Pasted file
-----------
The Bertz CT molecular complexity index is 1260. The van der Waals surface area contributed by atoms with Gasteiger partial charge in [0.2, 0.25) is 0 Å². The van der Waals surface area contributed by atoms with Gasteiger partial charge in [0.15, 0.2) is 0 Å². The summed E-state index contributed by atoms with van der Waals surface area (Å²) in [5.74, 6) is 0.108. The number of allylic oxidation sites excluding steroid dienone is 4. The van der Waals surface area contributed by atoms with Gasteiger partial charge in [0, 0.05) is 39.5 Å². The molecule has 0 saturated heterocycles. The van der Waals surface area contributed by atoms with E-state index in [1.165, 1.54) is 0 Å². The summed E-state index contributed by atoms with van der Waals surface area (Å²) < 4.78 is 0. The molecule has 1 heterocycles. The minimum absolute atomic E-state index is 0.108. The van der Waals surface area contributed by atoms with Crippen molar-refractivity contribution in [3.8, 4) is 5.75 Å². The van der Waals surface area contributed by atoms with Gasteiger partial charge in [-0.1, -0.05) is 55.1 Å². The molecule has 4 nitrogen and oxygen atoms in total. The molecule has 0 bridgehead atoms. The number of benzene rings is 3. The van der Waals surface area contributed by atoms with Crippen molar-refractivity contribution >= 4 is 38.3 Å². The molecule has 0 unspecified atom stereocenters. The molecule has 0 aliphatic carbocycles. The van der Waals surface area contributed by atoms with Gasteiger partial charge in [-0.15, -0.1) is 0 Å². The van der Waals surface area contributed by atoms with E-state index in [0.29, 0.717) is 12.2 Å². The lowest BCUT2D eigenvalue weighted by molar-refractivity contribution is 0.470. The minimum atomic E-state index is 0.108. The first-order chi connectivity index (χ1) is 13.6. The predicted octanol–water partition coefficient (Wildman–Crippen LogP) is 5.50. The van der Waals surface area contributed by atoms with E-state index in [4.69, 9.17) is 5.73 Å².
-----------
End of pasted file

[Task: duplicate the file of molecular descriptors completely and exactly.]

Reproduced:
The Bertz CT molecular complexity index is 1260. The van der Waals surface area contributed by atoms with Gasteiger partial charge in [0.2, 0.25) is 0 Å². The van der Waals surface area contributed by atoms with Gasteiger partial charge in [0.15, 0.2) is 0 Å². The summed E-state index contributed by atoms with van der Waals surface area (Å²) in [5.74, 6) is 0.108. The number of allylic oxidation sites excluding steroid dienone is 4. The van der Waals surface area contributed by atoms with Gasteiger partial charge in [0, 0.05) is 39.5 Å². The molecule has 0 saturated heterocycles. The van der Waals surface area contributed by atoms with E-state index in [1.165, 1.54) is 0 Å². The summed E-state index contributed by atoms with van der Waals surface area (Å²) < 4.78 is 0. The molecule has 1 heterocycles. The minimum absolute atomic E-state index is 0.108. The van der Waals surface area contributed by atoms with Crippen molar-refractivity contribution in [3.8, 4) is 5.75 Å². The van der Waals surface area contributed by atoms with Gasteiger partial charge in [-0.1, -0.05) is 55.1 Å². The molecule has 4 nitrogen and oxygen atoms in total. The molecule has 0 bridgehead atoms. The number of benzene rings is 3. The van der Waals surface area contributed by atoms with Crippen molar-refractivity contribution >= 4 is 38.3 Å². The molecule has 0 unspecified atom stereocenters. The molecule has 0 aliphatic carbocycles. The van der Waals surface area contributed by atoms with Gasteiger partial charge in [-0.15, -0.1) is 0 Å². The van der Waals surface area contributed by atoms with E-state index in [0.29, 0.717) is 12.2 Å². The lowest BCUT2D eigenvalue weighted by molar-refractivity contribution is 0.470. The minimum atomic E-state index is 0.108. The first-order chi connectivity index (χ1) is 13.6. The predicted octanol–water partition coefficient (Wildman–Crippen LogP) is 5.50. The van der Waals surface area contributed by atoms with E-state index in [4.69, 9.17) is 5.73 Å².